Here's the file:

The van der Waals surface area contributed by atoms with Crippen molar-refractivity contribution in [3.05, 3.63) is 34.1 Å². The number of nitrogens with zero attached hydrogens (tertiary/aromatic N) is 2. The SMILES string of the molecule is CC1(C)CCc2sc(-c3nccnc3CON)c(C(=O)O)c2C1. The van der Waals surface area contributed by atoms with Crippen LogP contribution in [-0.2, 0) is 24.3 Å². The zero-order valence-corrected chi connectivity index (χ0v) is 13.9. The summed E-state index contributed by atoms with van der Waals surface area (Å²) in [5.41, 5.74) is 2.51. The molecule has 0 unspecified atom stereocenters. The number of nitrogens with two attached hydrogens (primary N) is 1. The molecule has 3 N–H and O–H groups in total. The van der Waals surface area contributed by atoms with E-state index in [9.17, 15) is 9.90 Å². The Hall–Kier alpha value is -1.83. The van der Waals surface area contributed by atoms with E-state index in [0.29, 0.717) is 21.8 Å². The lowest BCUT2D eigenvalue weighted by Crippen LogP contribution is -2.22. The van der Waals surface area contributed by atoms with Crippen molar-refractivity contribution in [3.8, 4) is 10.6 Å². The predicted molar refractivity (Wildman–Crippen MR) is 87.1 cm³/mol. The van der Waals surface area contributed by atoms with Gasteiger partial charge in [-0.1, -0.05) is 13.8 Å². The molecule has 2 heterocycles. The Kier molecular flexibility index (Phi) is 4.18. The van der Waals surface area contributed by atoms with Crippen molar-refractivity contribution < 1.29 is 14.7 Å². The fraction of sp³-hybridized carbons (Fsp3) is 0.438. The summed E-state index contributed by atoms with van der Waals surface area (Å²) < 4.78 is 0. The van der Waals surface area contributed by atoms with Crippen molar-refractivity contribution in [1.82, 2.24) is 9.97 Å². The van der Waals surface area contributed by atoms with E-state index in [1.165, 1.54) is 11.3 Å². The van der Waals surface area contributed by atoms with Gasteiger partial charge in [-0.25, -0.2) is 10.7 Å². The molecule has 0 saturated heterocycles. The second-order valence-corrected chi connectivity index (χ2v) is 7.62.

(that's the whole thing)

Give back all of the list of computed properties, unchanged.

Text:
The van der Waals surface area contributed by atoms with Crippen molar-refractivity contribution in [3.05, 3.63) is 34.1 Å². The number of nitrogens with zero attached hydrogens (tertiary/aromatic N) is 2. The SMILES string of the molecule is CC1(C)CCc2sc(-c3nccnc3CON)c(C(=O)O)c2C1. The van der Waals surface area contributed by atoms with Crippen LogP contribution in [-0.2, 0) is 24.3 Å². The zero-order valence-corrected chi connectivity index (χ0v) is 13.9. The summed E-state index contributed by atoms with van der Waals surface area (Å²) in [5.41, 5.74) is 2.51. The molecule has 0 unspecified atom stereocenters. The number of nitrogens with two attached hydrogens (primary N) is 1. The molecule has 3 N–H and O–H groups in total. The van der Waals surface area contributed by atoms with E-state index in [9.17, 15) is 9.90 Å². The Hall–Kier alpha value is -1.83. The van der Waals surface area contributed by atoms with E-state index in [0.29, 0.717) is 21.8 Å². The lowest BCUT2D eigenvalue weighted by Crippen LogP contribution is -2.22. The van der Waals surface area contributed by atoms with Crippen molar-refractivity contribution in [3.8, 4) is 10.6 Å². The predicted molar refractivity (Wildman–Crippen MR) is 87.1 cm³/mol. The van der Waals surface area contributed by atoms with Gasteiger partial charge in [-0.1, -0.05) is 13.8 Å². The molecule has 2 heterocycles. The Kier molecular flexibility index (Phi) is 4.18. The van der Waals surface area contributed by atoms with Crippen molar-refractivity contribution < 1.29 is 14.7 Å². The fraction of sp³-hybridized carbons (Fsp3) is 0.438. The summed E-state index contributed by atoms with van der Waals surface area (Å²) < 4.78 is 0. The van der Waals surface area contributed by atoms with Crippen molar-refractivity contribution in [1.82, 2.24) is 9.97 Å². The van der Waals surface area contributed by atoms with E-state index in [1.165, 1.54) is 11.3 Å². The van der Waals surface area contributed by atoms with Gasteiger partial charge in [-0.25, -0.2) is 10.7 Å². The molecule has 0 saturated heterocycles. The second-order valence-corrected chi connectivity index (χ2v) is 7.62.